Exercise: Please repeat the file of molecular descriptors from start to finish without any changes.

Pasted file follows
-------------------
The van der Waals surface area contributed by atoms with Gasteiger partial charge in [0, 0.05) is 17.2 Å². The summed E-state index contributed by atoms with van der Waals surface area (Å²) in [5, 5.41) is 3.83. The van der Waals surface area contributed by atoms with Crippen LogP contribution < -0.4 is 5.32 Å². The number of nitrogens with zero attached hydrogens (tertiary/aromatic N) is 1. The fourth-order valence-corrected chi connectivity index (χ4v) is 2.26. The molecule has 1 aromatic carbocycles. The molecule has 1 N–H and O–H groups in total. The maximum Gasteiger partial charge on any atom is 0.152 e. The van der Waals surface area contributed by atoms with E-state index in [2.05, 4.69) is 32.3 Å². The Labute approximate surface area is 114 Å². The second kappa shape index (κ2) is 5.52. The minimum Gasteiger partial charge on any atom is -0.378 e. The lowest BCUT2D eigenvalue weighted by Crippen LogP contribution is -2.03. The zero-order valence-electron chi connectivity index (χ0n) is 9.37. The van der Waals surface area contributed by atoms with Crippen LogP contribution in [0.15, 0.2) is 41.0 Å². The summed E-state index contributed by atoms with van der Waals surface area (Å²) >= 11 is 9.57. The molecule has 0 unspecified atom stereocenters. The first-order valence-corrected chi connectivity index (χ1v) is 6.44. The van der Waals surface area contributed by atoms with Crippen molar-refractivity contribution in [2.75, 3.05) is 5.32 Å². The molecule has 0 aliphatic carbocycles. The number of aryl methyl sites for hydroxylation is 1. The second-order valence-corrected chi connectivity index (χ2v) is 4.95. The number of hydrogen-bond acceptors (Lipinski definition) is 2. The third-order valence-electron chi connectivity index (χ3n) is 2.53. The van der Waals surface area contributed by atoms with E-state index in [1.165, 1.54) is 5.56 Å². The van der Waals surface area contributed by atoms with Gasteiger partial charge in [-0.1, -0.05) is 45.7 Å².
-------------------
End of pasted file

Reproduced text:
The van der Waals surface area contributed by atoms with Gasteiger partial charge in [0, 0.05) is 17.2 Å². The summed E-state index contributed by atoms with van der Waals surface area (Å²) in [5, 5.41) is 3.83. The van der Waals surface area contributed by atoms with Crippen LogP contribution < -0.4 is 5.32 Å². The number of nitrogens with zero attached hydrogens (tertiary/aromatic N) is 1. The fourth-order valence-corrected chi connectivity index (χ4v) is 2.26. The molecule has 1 aromatic carbocycles. The molecule has 1 N–H and O–H groups in total. The maximum Gasteiger partial charge on any atom is 0.152 e. The van der Waals surface area contributed by atoms with E-state index in [2.05, 4.69) is 32.3 Å². The Labute approximate surface area is 114 Å². The second kappa shape index (κ2) is 5.52. The minimum Gasteiger partial charge on any atom is -0.378 e. The lowest BCUT2D eigenvalue weighted by Crippen LogP contribution is -2.03. The zero-order valence-electron chi connectivity index (χ0n) is 9.37. The van der Waals surface area contributed by atoms with Crippen LogP contribution in [0.15, 0.2) is 41.0 Å². The summed E-state index contributed by atoms with van der Waals surface area (Å²) >= 11 is 9.57. The molecule has 0 unspecified atom stereocenters. The first-order valence-corrected chi connectivity index (χ1v) is 6.44. The van der Waals surface area contributed by atoms with Crippen molar-refractivity contribution in [2.75, 3.05) is 5.32 Å². The molecule has 0 aliphatic carbocycles. The number of aryl methyl sites for hydroxylation is 1. The second-order valence-corrected chi connectivity index (χ2v) is 4.95. The number of hydrogen-bond acceptors (Lipinski definition) is 2. The third-order valence-electron chi connectivity index (χ3n) is 2.53. The van der Waals surface area contributed by atoms with E-state index in [1.165, 1.54) is 5.56 Å². The van der Waals surface area contributed by atoms with Gasteiger partial charge in [-0.1, -0.05) is 45.7 Å².